"Jackass" co-star Steve-O may be all right with stapling his scrotum to his leg, but standing trial on obscenity and battery charges was apparently just too risky of a stunt to attempt.

The 28-year-old performance artist, whose real name is Stephen Glover, has reached an agreement with Louisiana prosecutors in which he'll enter a pretrial intervention program requiring a year of probation and a charitable donation. Should he fail to meet the conditions, the charges could be reinstated.

The stuntmonger originally faced felony charges based on his performance at a Houma, Louisiana, nightclub in July, but he started talking to prosecutors in January about reducing the felonies down to misdemeanors (see "Steve-O Ponders Jail, Hurriedly Works On Third Home Video").

A videotape of the show revealed Glover stapling his scrotum to his thigh and also showed a stunt in which a bouncer knocked a teen audience member unconscious. Glover had faced a principal to second-degree battery charge for presiding over the stunt, which carries a penalty of up to five years, and he faced another three years for obscenity charges related to the stapling.

In the agreement, Terrebonne Parish prosecutors conceded that Glover's staple stunt could be a form of artistic expression (see "Knoxville Calls Beleaguered Steve-O An 'American Hero' "). "A review of the tape of the incident clearly shows that, although the performance is objectionable, it is more than likely protected under free speech when conducted in front of paying adult patrons," First Assistant District Attorney Mark Rhodes said in a statement.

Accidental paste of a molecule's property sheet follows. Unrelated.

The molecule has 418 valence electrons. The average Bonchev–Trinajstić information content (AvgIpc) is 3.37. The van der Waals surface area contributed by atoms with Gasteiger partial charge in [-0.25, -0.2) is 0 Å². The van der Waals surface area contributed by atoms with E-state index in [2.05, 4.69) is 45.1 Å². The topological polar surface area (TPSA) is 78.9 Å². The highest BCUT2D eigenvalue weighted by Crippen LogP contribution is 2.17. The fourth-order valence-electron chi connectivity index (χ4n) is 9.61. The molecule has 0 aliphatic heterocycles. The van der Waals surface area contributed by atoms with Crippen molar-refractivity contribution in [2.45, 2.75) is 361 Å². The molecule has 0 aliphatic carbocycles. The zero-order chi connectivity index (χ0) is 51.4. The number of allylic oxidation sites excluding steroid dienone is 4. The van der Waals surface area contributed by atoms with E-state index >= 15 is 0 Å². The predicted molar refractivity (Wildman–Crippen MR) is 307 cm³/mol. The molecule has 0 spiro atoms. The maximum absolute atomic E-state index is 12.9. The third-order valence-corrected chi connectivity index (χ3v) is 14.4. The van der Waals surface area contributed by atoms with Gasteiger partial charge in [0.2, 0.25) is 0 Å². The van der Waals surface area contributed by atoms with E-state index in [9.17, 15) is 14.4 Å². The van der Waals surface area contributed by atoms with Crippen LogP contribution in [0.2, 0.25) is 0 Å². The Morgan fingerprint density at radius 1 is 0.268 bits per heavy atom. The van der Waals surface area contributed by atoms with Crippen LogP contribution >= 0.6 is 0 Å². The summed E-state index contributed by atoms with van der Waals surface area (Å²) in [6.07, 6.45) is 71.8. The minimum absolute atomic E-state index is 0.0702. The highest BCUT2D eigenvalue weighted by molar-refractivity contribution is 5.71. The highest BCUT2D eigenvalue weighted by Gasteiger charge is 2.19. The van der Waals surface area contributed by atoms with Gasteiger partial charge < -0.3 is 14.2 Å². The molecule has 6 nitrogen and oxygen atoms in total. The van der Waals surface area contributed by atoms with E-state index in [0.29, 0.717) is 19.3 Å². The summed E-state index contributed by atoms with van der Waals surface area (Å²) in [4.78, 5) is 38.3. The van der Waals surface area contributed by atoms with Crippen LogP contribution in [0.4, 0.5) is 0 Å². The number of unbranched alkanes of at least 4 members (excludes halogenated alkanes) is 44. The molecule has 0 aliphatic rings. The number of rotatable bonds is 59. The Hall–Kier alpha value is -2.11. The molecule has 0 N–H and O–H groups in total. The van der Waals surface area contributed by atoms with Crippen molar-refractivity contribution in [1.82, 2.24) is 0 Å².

As for the battery charge, Glover was determined not to be an active participant in the incident that injured Louisiana State University freshman Ryan Bergeron. "The second-degree battery charge involved a patron who volunteered for participation and would, in all likelihood, not withstand appellate review if a conviction was obtained," Rhodes said in the statement.

Glover was placed on supervised probation for one year, ordered to make a $5,000 donation to a local shelter for battered women and children, and ordered to never again perform in Terrebonne Parish. During his probation, Glover must pay the cost of supervision — about $89 a month — and must make himself available to his probation officer via telephone.

"We're definitely pleased with the arrangement," Glover's lawyer, Jason Berk, said.

Glover was one of five people who faced criminal charges in the wake of his performance at the Abyss. Club owners Larry Hyatt and George Bourg and club manager Lenny Swiderski were each charged as principals to second-degree battery and principals to obscenity. They reached an agreement with prosecutors that requires them to pay Bergeron's medical bills. Bergeron, who was unconscious and bleeding from one ear after the incident, told MTV News that he suffers from constant headaches and has had to see a neurologist for tests and treatment.

"I believe the district attorney's decision was the best under the circumstances," Bergeron said. "I'm still undergoing treatments, and I'll be proceeding with civil claims against those responsible for my injuries. But I don't think Steve-O is one of those responsible. I don't think it was right that he had no remorse at all about it, that he didn't care, but he's not responsible."

Bouncer Milton Cayette, accused of slamming Bergeron headfirst into the ground, has not entered into an agreement with prosecutors. He remains charged with simple battery and is scheduled to stand trial April 22.